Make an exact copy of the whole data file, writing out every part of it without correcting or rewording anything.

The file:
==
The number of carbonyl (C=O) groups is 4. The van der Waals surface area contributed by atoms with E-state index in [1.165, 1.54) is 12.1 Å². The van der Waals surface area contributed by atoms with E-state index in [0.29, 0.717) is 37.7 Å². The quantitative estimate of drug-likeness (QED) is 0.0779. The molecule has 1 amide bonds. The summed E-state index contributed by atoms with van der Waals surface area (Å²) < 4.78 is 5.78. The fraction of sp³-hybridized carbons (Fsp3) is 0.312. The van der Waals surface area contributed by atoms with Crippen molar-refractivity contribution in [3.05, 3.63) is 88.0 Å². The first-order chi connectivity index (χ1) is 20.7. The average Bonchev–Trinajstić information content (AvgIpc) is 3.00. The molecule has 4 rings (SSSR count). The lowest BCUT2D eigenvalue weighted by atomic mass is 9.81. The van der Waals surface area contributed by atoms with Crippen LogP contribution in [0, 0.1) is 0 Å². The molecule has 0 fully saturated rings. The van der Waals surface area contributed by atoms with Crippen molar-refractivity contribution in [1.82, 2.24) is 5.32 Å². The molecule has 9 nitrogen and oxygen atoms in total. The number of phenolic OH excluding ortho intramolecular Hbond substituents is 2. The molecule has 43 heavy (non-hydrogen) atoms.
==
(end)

The number of carbonyl (C=O) groups is 4. The van der Waals surface area contributed by atoms with E-state index in [1.165, 1.54) is 12.1 Å². The van der Waals surface area contributed by atoms with E-state index in [0.29, 0.717) is 37.7 Å². The quantitative estimate of drug-likeness (QED) is 0.0779. The molecule has 1 amide bonds. The summed E-state index contributed by atoms with van der Waals surface area (Å²) < 4.78 is 5.78. The fraction of sp³-hybridized carbons (Fsp3) is 0.312. The van der Waals surface area contributed by atoms with Crippen molar-refractivity contribution in [3.05, 3.63) is 88.0 Å². The first-order chi connectivity index (χ1) is 20.7. The average Bonchev–Trinajstić information content (AvgIpc) is 3.00. The molecule has 4 rings (SSSR count). The lowest BCUT2D eigenvalue weighted by atomic mass is 9.81. The van der Waals surface area contributed by atoms with Crippen LogP contribution in [0, 0.1) is 0 Å². The molecule has 0 fully saturated rings. The van der Waals surface area contributed by atoms with Crippen molar-refractivity contribution in [1.82, 2.24) is 5.32 Å². The molecule has 9 nitrogen and oxygen atoms in total. The number of phenolic OH excluding ortho intramolecular Hbond substituents is 2. The molecule has 43 heavy (non-hydrogen) atoms.